The sophisticated boarding method

On the upside, as our American cousins would say, there is a very good, large and well-stocked supermarket within 200 yards of the marina.  That got our custom.  It also provided a bit of practice at mental arithmetic and the accurate placing of decimal points given that there were around 2,750 Pesos to the £.  So, a 50,000 Peso note was worth about £18 and a total individual worth of around £365 made you a Peso millionaire.  Provided, of course, that you could get the Pesos.  The cash machines were temperamental with regard to our Visa cards.  Some didn’t like them at all; some picked and chose when they did.  No idea why.

There is an alternative marina – Club Pesco – half a mile further up-harbour and similarly closer to town.  It’s beautiful, it’s chi chi, it’s got a marina dock that looks the business (unsure about draught here and it may vary quite a bit from berth to berth), security up the Ying Yang, smartly dressed and attentive staff, a lovely restaurant and club house and all the rest of it.  But, it doesn’t cater for scruffy cruising yotties – although happy to take their money in the restaurant and bar.  The marina facilities are part of a very up-market club – not the other way around.  It is just about possible that there may, occasionally, be a berth to spare but not this time.  A fellow cruiser at Club Nautico did tell us what he’d gathered the Club Pesca membership joining fee was (leave aside the annual subscription).  It was outrageous – far too large to be repeated here with any hope of retaining credibility with our esteemed reader.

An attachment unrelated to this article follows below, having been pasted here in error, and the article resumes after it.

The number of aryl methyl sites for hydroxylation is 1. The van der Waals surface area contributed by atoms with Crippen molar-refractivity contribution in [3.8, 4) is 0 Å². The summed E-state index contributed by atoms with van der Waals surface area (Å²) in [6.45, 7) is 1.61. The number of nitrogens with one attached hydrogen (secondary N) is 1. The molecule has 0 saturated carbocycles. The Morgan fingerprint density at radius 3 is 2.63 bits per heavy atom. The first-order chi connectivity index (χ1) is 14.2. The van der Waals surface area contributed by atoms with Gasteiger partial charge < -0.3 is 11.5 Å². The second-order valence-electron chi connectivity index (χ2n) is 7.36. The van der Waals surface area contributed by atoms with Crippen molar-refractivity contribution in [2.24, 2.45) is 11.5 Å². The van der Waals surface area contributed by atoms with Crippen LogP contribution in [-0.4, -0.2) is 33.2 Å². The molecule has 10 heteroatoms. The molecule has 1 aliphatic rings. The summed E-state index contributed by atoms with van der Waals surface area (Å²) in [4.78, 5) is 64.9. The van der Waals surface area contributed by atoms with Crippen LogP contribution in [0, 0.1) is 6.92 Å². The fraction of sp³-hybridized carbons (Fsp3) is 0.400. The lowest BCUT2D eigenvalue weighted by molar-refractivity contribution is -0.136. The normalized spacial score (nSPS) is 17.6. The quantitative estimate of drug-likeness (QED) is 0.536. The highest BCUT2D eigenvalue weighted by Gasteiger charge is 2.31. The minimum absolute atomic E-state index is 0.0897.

Customs and immigration clearance in Colombia is expensive.  The Colombian government insists that you do this through an agent.  We got one via the security guard at Club Nautico who rang up a man who could.  The charge was 150,000 Pesos (around £55) for clearance in and out provided that we didn’t stay for more than 8 days.  Then some other cruising permit would have been required.  Actually, we got around that given that we were leaving at a weekend.  But, the process means surrendering your passport to the agent for two 24 hour periods.  And, without a passport, many shops will not accept credit or debit cards.  As elsewhere, all that is involved in clearing in and out is filling in a couple of forms (perhaps twice - once in and once out) and hence obtaining evidence that you have cleared in and subsequently cleared out.  It’s sometimes a bit tedious but it is not complicated and most yotties could think of better ways of spending the cash.  We did meet a single-hander one evening on his way back from Panama (sooner him than us) who had been approached by an agent as he came to anchor and been told that the charge would be 250,000 Pesos (around £90).  Not unreasonably he decided to forgo the whole business, upped his anchor and buzzed off on his journey back to the UK the next morning.